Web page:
Will machines one day take over and replace humans on the battlefield? Can such weapons that can select targets as well as use lethal force ever fully comply with International Humanitarian Law? Can they ever be more than rough approximations to humans regarding taking decisions in a highly complex environment of conflict? These were some of the many questions raised this week in the Human Rights Council (HRC) and at a side event organized by the Campaign to Stop Killer Robots – of which WILPF is a member.
The main event this week took place on Thursday morning, when the Human Rights Council heard a summary of the Report of the Special Rapporteur on extrajudicial, summary or arbitrary executions by Professor Heyns.
The report focuses on so called “lethal autonomous robotics” (LARs) and the multiple moral, ethical, legal, policy, technical, and other concerns such weapons raise from the perspective of the basic Human Rights of life and dignity.
Fully autonomous weapons are weapons that would unlike today’s drones no longer have a human in the loop. The Campaign to Stop Killer Robots was launched last month and calls to pre-emptively ban killer robots.
According to Professor Heyns, “war without reflection is mechanical slaughter”. These robotic systems can use all kinds of weapons that we can think of. According to Mr. Heyns, there is an urgent need of discussion and a “collective pause” before we allow LARs to be deployed to kill human beings worldwide.”
The United States, United Kingdom, Israel and South Korea have already deployed robot sentries, that are systems with various degrees of autonomy and lethality. If these weapons are developed with greater autonomy of movement and operation, there will be fully autonomous weapons, or “killer robots” in combat. These weapons would select and attack targets without human control.
The presentation of the report at the Human Rights Council constituted the first opportunity for governments to raise this issue in a multilateral setting, and 24 states took the opportunity to discuss the report’s findings on autonomous weapons. All of these states expressed interest and concern in the challenges posed by fully autonomous weapons. None opposed discussing it further.
However, in a typical Geneva-fashion, questions about appropriate fora and mandates were quickly raised.
Pakistan, Morocco, Mexico, Argentina (on behalf of GRULAC), Cuba, Sierra Leone, Switzerland, Algeria, and Egypt raised deep concerns by future implications of such weapons and argue that these weapons could be discussed through the perspectives of both human rights and international humanitarian law. The European Union, several of its member states, United States and Brazil seemed more eager to define the issue in IHL and arms control terms. Brazil and France specifically proposed the Convention on Conventional Weapons (CCW) as an appropriate body to deal with autonomous weapons.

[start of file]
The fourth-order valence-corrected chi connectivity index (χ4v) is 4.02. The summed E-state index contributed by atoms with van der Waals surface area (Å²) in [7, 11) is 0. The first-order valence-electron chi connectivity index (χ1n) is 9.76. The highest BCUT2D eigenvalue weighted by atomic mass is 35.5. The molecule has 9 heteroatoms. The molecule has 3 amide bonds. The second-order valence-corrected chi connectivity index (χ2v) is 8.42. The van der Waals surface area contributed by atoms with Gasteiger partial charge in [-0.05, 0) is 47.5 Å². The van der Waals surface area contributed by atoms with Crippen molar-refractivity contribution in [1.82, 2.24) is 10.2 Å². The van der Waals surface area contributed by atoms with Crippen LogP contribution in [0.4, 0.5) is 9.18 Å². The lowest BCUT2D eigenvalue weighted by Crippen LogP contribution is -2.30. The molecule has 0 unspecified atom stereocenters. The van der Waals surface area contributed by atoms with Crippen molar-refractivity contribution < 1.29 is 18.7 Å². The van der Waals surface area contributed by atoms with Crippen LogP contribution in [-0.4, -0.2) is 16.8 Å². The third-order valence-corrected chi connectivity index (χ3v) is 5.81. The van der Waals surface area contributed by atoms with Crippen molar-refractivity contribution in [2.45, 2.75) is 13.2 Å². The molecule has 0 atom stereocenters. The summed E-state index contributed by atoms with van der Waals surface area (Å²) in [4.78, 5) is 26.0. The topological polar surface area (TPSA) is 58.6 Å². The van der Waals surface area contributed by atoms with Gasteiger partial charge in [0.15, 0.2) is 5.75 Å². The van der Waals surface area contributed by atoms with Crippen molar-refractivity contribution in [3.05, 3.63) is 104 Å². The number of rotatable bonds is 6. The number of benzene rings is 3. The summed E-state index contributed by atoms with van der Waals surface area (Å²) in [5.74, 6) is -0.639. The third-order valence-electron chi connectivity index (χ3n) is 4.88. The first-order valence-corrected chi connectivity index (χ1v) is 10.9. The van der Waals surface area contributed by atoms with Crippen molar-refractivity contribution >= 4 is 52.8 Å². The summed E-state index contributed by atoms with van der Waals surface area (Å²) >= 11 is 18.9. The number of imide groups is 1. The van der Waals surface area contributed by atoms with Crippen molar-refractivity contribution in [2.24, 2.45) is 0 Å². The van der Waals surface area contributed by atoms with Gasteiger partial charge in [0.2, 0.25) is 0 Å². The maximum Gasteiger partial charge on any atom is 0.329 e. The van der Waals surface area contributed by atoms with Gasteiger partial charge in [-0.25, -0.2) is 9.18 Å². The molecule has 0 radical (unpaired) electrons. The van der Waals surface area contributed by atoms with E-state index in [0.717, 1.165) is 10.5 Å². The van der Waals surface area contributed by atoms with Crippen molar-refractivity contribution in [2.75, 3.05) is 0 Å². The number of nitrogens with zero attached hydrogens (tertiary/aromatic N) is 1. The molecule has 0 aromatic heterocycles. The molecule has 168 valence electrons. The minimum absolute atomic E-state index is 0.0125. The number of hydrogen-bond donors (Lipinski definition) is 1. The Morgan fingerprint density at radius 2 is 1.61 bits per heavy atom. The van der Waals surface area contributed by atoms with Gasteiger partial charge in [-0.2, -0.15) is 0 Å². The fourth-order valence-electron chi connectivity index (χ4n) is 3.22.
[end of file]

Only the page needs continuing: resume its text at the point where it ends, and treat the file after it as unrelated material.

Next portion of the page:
The UK, however, said it considers that existing rules are sufficient on fully autonomous weapons and that it does not support an international ban. But as a press release from Article 36, a UK-based member of the Campaign to Stop Killer Robots noted, “it is meaningless and even disingenuous for the UK to say that existing rules are sufficient when there has been no public or parliamentary debate on autonomous weapons.”
Nevertheless, the United Nations Office for Disarmament Affairs, which rarely appears in the Human Rights Council, and Pakistan argued that there is no need to wait until the weapons are fully developed, and that autonomous weaons can be banned in a similar manner as blinding lasers were preemptively banned through the CCW in 1995. Several delegations supported the recommendation by Professor Heyns on a moratorium on fully autonomous weapons.
A statement of the Campaign to Stop Killer Robots, delivered by WILPF as a member of the campaign’s steering group, urged “all states to endorse and commit to implement the report’s recommendations, including an immediate moratorium.” Through this campaign, WILPF argues that implementation of these recommendations should be seen as a first step towards a comprehensive international ban and called upon all states to articulate and publicize their policy on fully autonomous weapons.
Hardly ever has a multidimensional issue been taken up so widely in the Human Rights Council when mentioned for the first time. The interest from governments in this issue was significant and many states signalled that they are ready to think about how to deal with these weapons. It definitely showed that an international process on fully autonomous weapons could be possible.
The question is now how to move forward and which states are ready to start addressing autonomous weapons in the near future.
What do you think, should we wait for autonomous weapons to be developed before we act, or should we ban them now?